round the dull light of a lamp in the cabin, that made the gloom more ghastly, every one had his tale of shipwreck and disaster. I was particularly struck with a short one

related by the captain. 5 As I was once sailing,” said he, “in a fine, stout

ship, across the banks of Newfoundland, one of the heavy fogs, that prevail in those parts, rendered it impossible for me to see far ahead, even in the daytime; but at night

the weather was so thick that we could not distinguish 10 any object at twice the length of our ship. I kept lights

at the mast-head, and a constant watch forward to look out for fishing-smacks, which are accustomed to lie at anchor on the banks. The wind was blowing a smacking

breeze, and we were going at a great rate through the 15 water. Suddenly the watch gave the alarm of a sail

ahead !' but it was scarcely uttered till we were upon her. She was a small schooner at anchor, with her broadside towards us. The crew were all asleep, and had neglected

to hoist a light. We struck her just amidships. The 20 force, the size and weight of our vessel, bore her down

below the waves; we passed over her, and were hurried

on our course.

“ As the crashing wreck was sinking bencath us, I had a glimpse of two or three half-naked wretches rushing 25 from her cabin; they had just started from their beds to

be swallowed shrieking by the waves. I heard their drowning cry mingling with the wind. The blast that bore it to our ears swept us out of all further hearing. I shall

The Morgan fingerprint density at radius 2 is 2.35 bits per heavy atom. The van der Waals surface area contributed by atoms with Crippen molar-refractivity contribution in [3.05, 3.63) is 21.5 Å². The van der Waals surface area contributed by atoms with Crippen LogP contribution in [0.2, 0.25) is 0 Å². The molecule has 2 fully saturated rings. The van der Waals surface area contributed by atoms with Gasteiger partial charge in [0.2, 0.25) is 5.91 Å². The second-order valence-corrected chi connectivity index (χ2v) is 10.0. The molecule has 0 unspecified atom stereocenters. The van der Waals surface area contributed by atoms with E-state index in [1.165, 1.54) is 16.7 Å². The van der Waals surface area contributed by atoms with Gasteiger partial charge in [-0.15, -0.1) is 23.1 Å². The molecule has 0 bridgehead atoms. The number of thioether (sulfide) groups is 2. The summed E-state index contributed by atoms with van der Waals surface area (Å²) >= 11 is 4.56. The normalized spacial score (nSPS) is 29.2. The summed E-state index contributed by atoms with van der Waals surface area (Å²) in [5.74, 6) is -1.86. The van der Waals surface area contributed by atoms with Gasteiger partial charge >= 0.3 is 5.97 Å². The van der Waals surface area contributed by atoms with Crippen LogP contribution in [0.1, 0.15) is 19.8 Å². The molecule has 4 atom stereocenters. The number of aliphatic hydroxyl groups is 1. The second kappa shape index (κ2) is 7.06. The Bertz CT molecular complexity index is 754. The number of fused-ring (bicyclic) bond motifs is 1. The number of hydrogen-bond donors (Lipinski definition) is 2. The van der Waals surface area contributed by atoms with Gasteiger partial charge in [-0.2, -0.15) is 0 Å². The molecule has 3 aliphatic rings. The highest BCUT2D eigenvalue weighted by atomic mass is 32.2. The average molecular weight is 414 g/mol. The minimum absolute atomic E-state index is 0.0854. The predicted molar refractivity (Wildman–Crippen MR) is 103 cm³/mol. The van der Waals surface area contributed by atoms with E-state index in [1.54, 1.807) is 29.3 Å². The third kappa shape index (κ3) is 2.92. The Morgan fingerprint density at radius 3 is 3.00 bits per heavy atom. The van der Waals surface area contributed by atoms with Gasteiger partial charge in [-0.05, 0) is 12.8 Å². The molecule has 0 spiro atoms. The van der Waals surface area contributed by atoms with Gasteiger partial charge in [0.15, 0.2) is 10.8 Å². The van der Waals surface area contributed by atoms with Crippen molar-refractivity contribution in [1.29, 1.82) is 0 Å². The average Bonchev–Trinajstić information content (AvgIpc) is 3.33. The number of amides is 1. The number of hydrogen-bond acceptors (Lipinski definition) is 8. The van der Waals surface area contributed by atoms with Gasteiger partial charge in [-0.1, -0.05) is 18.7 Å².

never forget that cry! It was some time before we could 30 put the ship about, she was under such headway. We

returned, as nearly as we could guess, to the place where the smack was anchored. We cruised about for several hours in the dense fog. We fired several guns, and lis

tened if we might hear the halloo of any survivors; but 35 all was silent - we never heard nor saw anything of theme

more !”

It was a fine sunny morning when the thrilling cry of “land !” was given from the mast-head. I question whether Columbus, when he discovered the New World, felt a more

delicious throng of sensations, than rush into an Ameri5 can's bosom when he first comes in sight of Europe. There

is a volume of associations in the very name. It is the land of promise, teeming with everything of which his childhood has heard, or on which his studious


have pondered. 10 From that time until the period of arrival, it was

all feverish excitement. The ships of war, that prowled like guardian giants around the coast; the headlands of Ireland, stretching out into the channel; the Welsh moun